FBI-Mob Murder Case Collapses

Former FBI agent R. Lindley DeVecchio exits court with his wife Carolyn, Monday, Oct. 29, 2007, in New York. AP Photo/ Louis Lanzano

Prosecutors dropped murder charges Thursday against an ex-FBI agent accused of feeding confidential information to a homicidal mob informant in what was billed as one of the worst law enforcement corruption cases in U.S. history.

Lindley DeVecchio, who had denied the charges for years, heard the news in a Brooklyn courtroom one day after a key government witness, mob moll Linda Schiro, had her testimony undermined by a taped interview she gave to reporters a decade ago.

As DeVecchio stood in the courthouse, well after the judge granted prosecutors' request to drop the charges, there was applause - much of it from former FBI agents who worked side by side with him.

"We all knew he was innocent," said former colleague Jim Kossler. "This never should have happened. Never."

Schiro testified earlier this week that DeVecchio had fed her gangster boyfriend, Gregory Scarpa, secret FBI intelligence that was then used to kill four suspected rats or rivals in the Colombo crime family. But this week, journalist Tom Robbins revealed in the Village Voice that Schiro had provided him with a different account during a 1997 interview.

"I guess the worst thing is that I wish we had the information at an earlier time where we could have evaluated it and then made a judgment," Brooklyn District Attorney Charlies Hynes told the New York Post. "There's no way we would have brought a prosecution if we had that kind of information."

"The inconsistencies are so devastating that it's just game, set, match," said one source to the Post. "Even without the tapes, it was a tough case."

It was a stunning collapse of the case against DeVecchio in the midst of his trial.

Prosecutors had claimed DeVecchio was plied with cash, jewelry and prostitutes by Scarpa in return for the confidential FBI intelligence that was then used in the killings during the late 1980s and early '90s.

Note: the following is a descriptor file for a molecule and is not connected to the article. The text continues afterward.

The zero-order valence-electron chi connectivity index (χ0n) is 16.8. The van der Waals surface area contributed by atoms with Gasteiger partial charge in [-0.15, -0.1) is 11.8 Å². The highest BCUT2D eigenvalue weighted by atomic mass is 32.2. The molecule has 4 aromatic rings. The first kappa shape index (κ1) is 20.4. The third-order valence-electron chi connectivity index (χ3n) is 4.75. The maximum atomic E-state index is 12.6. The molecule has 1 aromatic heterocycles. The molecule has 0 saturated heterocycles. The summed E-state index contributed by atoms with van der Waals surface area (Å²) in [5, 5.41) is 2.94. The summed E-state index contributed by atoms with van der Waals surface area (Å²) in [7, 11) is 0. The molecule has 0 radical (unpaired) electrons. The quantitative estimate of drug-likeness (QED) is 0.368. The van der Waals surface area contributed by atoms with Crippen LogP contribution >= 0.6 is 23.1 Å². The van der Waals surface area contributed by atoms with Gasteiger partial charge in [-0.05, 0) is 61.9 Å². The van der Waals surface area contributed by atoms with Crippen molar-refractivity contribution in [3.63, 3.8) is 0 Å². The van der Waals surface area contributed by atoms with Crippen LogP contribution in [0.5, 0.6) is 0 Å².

The 1997 interview with Schiro became the focus of a legal fight Wednesday when defense attorneys announced they had subpoenaed tapes of the question-and-answer session, hoping the tapes would undermine her crucial testimony against DeVecchio.

The interviews were conducted by Robbins and fellow reporter Jerry Capeci. Robbins revealed their existence in a Village Voice piece published this week.

"One thing is clear: What Linda Schiro is saying on the witness stand now is not how she told the story 10 years ago concerning three of the four murder counts now at issue," Robbins wrote in a story headlined "Tall Tales of a Mafia Mistress."

"A guy was facing prison for life over this, over her testimony, and I didn't see how i could sit silent," Robbins told CBS News correspondent Jeff Glor.

"I am surprised," Robbins said, "I am surprised that the D.A. - Joe Hynes is a veteran. I am surprised that they went as far as they did, based on this one shaky witness."

Prosecutors and defense attorneys listened to the tapes behind closed doors in an effort to determine how damaging they would prove to the prosecution's case. Schiro had been expected to undergo a second round of cross-examination, but court was canceled for the day.

Defense attorney Douglas Grover predicted the tapes would fully discredit Schiro and vindicate DeVecchio, who has consistently declared his innocence.

"We're just thankful that it's all come out," he said.

In her testimony, Schiro, 62, said she would regularly sit in on weekly meetings between DeVecchio and Scarpa, who died in prison in 1994. She also said she overheard the agent warn her boyfriend about potential rats and rivals in a power struggle within the Colombo family, including the four slaying victims.

But the Village Voice reported that in the 1997 interview, Schiro linked DeVecchio to only one of the slayings in the indictment. For instance, when asked about one victim, she insisted the agent had nothing to do with it. "Lin did not tell," she said.

Because a person cannot be tried twice for the same crime, DeVecchio is free and clear of the charges. Schiro could face possible perjury charges, said Vecchione.

State Supreme Court Justice Gustin Reichbach said he had no choice but to approve prosecutors' request to drop the charges, but expressed disgust with the long relationship between the FBI and its informant.

"That a thug like Scarpa would be employed by the federal government to beat witnesses and threaten them at gunpoint to obtain information ... is a shocking demonstration of the government's unacceptable willingness to employ criminality to fight crime," the judge said.
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